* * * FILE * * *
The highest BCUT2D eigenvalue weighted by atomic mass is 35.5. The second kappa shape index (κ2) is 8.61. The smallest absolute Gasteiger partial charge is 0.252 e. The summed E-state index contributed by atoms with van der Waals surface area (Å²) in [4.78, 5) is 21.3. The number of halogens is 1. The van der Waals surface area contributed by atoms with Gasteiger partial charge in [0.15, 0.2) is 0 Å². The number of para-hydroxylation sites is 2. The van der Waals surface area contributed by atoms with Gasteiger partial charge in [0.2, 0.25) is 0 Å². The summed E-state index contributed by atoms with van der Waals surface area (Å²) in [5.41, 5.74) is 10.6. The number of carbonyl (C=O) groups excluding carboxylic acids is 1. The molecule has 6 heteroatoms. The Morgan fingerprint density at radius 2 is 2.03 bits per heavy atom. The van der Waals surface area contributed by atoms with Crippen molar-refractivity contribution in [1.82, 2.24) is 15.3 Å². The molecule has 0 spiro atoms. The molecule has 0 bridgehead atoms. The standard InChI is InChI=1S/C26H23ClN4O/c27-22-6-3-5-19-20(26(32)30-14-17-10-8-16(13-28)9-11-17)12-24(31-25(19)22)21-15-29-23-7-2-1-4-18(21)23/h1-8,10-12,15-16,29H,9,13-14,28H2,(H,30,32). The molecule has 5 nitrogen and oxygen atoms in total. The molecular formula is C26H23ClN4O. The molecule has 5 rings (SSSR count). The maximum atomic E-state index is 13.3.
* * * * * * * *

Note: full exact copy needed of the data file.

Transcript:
The highest BCUT2D eigenvalue weighted by atomic mass is 35.5. The second kappa shape index (κ2) is 8.61. The smallest absolute Gasteiger partial charge is 0.252 e. The summed E-state index contributed by atoms with van der Waals surface area (Å²) in [4.78, 5) is 21.3. The number of halogens is 1. The van der Waals surface area contributed by atoms with Gasteiger partial charge in [0.15, 0.2) is 0 Å². The number of para-hydroxylation sites is 2. The van der Waals surface area contributed by atoms with Gasteiger partial charge in [0.2, 0.25) is 0 Å². The summed E-state index contributed by atoms with van der Waals surface area (Å²) in [5.41, 5.74) is 10.6. The number of carbonyl (C=O) groups excluding carboxylic acids is 1. The molecule has 6 heteroatoms. The Morgan fingerprint density at radius 2 is 2.03 bits per heavy atom. The van der Waals surface area contributed by atoms with Crippen molar-refractivity contribution in [1.82, 2.24) is 15.3 Å². The molecule has 0 spiro atoms. The molecule has 0 bridgehead atoms. The standard InChI is InChI=1S/C26H23ClN4O/c27-22-6-3-5-19-20(26(32)30-14-17-10-8-16(13-28)9-11-17)12-24(31-25(19)22)21-15-29-23-7-2-1-4-18(21)23/h1-8,10-12,15-16,29H,9,13-14,28H2,(H,30,32). The molecule has 5 nitrogen and oxygen atoms in total. The molecular formula is C26H23ClN4O. The molecule has 5 rings (SSSR count). The maximum atomic E-state index is 13.3.